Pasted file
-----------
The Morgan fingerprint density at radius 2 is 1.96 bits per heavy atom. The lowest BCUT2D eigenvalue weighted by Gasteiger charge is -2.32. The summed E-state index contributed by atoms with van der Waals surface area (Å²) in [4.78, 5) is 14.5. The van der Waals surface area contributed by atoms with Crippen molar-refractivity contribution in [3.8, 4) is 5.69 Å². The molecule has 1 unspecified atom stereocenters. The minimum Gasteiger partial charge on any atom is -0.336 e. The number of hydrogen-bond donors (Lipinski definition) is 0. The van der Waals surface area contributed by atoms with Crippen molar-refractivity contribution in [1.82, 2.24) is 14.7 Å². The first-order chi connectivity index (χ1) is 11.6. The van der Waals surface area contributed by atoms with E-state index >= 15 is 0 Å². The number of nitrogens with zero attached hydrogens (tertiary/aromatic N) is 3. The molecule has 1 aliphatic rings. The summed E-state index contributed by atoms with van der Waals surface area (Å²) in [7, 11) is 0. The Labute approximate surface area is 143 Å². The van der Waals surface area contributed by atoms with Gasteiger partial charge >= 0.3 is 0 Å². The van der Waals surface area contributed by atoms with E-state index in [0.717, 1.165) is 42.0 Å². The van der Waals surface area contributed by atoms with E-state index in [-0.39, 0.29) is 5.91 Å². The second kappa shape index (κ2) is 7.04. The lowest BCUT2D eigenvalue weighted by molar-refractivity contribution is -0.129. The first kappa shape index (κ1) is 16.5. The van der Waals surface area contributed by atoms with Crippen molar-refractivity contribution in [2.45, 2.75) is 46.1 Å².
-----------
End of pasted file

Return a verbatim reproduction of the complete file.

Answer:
The Morgan fingerprint density at radius 2 is 1.96 bits per heavy atom. The lowest BCUT2D eigenvalue weighted by Gasteiger charge is -2.32. The summed E-state index contributed by atoms with van der Waals surface area (Å²) in [4.78, 5) is 14.5. The van der Waals surface area contributed by atoms with Crippen molar-refractivity contribution in [3.8, 4) is 5.69 Å². The molecule has 1 unspecified atom stereocenters. The minimum Gasteiger partial charge on any atom is -0.336 e. The number of hydrogen-bond donors (Lipinski definition) is 0. The van der Waals surface area contributed by atoms with Crippen molar-refractivity contribution in [1.82, 2.24) is 14.7 Å². The first-order chi connectivity index (χ1) is 11.6. The van der Waals surface area contributed by atoms with E-state index >= 15 is 0 Å². The number of nitrogens with zero attached hydrogens (tertiary/aromatic N) is 3. The molecule has 1 aliphatic rings. The summed E-state index contributed by atoms with van der Waals surface area (Å²) in [7, 11) is 0. The Labute approximate surface area is 143 Å². The van der Waals surface area contributed by atoms with Gasteiger partial charge >= 0.3 is 0 Å². The van der Waals surface area contributed by atoms with E-state index in [0.717, 1.165) is 42.0 Å². The van der Waals surface area contributed by atoms with E-state index in [-0.39, 0.29) is 5.91 Å². The second kappa shape index (κ2) is 7.04. The lowest BCUT2D eigenvalue weighted by molar-refractivity contribution is -0.129. The first kappa shape index (κ1) is 16.5. The van der Waals surface area contributed by atoms with Crippen molar-refractivity contribution in [2.45, 2.75) is 46.1 Å².